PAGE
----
When the European Union issued new rules for the internet earlier this year, officials in Brussels envisioned a system that would stop US Big Tech from growing out of control. But the bloc’s latest antitrust decision sent a message that it’s not only American tech giants that will be subject to increasing scrutiny, but European tech companies too.

Today an acquisition by travel company Booking has been blocked by EU regulators, who cited concerns that the deal could harm competition and drive up prices. Booking Holdings, whose biggest subsidiary is the Amsterdam-based online travel agent Booking.com, was prohibited from buying Swedish peer Etraveli. Booking’s chief executive hit back at the European Commission’s decision, claiming it was “wrong” about both the law and the details of the case.

“The European Commission’s decision not only departs from settled law and precedent but it deprives consumers of travel options that they are entitled to have,” said Booking’s executive, Glenn Fogel, in a statement. Booking initially announced its intention to acquire Etraveli, a flight booking company, in 2021.

This is the first tech deal to be blocked since the European Union introduced new competition rules for the sector. The Digital Markets Act technically does not make it harder for mergers or acquisitions to be approved. But for some analysts, the decision affecting Booking.com—one of Europe’s biggest technology companies by market cap—demonstrates the EU’s intention to signal that its own tech giants also have to abide by the new Big Tech rulebook.

“When the DMA was discussed last year, a lot of people said this is a very narrowly tailored piece of legislation which really seeks to kneecap the large US tech companies,” says Nicolas Petit, law professor and antitrust expert at the European University Institute in Florence, Italy. “It’s a big bonus for the European Commission to have a case like this because it kills once and for all the feeling that the DMA works to target US companies and exempt European companies like Booking.”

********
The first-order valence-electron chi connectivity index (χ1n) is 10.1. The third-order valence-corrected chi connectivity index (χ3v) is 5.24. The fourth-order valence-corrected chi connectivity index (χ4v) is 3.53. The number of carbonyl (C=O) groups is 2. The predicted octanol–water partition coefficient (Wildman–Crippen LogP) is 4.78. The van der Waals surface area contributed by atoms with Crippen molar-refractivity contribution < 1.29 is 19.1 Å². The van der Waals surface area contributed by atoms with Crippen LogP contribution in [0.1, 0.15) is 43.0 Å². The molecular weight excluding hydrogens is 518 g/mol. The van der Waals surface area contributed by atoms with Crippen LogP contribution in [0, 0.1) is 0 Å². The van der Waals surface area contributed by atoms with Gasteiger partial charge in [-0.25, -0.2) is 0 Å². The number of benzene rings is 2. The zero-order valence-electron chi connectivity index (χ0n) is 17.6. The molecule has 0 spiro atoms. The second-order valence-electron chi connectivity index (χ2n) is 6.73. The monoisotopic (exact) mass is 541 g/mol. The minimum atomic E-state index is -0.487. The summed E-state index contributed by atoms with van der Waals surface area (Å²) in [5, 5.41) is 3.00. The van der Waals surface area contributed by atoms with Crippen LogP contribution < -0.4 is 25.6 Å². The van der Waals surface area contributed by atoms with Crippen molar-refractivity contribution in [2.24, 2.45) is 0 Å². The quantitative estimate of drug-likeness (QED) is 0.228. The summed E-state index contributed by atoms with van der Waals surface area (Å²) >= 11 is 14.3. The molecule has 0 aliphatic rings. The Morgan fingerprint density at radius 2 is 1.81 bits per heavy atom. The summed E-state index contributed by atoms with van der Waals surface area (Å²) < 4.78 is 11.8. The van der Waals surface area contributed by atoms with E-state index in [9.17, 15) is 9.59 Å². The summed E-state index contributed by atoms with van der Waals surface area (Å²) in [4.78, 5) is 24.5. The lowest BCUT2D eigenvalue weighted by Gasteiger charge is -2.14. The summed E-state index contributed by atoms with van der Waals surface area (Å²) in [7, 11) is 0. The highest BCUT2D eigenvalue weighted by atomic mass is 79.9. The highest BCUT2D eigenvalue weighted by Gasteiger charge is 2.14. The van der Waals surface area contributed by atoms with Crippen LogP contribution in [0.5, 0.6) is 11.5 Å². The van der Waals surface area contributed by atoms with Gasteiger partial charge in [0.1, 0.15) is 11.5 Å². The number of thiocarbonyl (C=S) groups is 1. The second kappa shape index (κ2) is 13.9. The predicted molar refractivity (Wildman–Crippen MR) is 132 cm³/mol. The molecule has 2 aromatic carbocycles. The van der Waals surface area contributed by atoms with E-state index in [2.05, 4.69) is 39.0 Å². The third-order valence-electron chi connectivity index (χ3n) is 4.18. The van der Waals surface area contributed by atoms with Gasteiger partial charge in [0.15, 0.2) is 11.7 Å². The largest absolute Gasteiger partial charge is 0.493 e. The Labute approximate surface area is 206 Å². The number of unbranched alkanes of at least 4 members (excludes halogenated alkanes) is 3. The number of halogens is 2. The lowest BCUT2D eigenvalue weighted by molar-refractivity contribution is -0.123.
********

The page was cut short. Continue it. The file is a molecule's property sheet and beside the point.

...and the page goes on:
The commission does not often block tech mergers. In May, the bloc approved Microsoft’s acquisition of video game company Activision Blizzard. But the decision to block the €1.63 billion ($1.73 billion) Booking.com deal arrives two weeks after the EU published its list of gatekeeper companies that will have to comply with strict new antitrust rules or face fines of up 20 percent of their global annual turnover under the new digital markets act (DMA).

Booking.com was conspicuously absent from that list. To qualify as a gatekeeper, companies need an annual turnover of more than €7.5 billion ($7.9 billion) and have more than 45 million active users based in the EU. Out of the six gatekeeper companies, all were American—Alphabet, Amazon, Apple, Meta, and Microsoft—with the exception of ByteDance, which is headquartered in Beijing. The company said in July it did not feature due to the negative impact of the pandemic on its business.

For years, European leaders have campaigned for policies to help the EU grow its own tech giants, capable of competing with exports from Silicon Valley. French President Emmanuel Macron had set the target of 10 EU tech giants valued at $100 billion by 2030. The chief executive of Booking, which is valued at $109 billion, has previously warned against regulation that could hamper growth of Europe’s few success stories in the sector.

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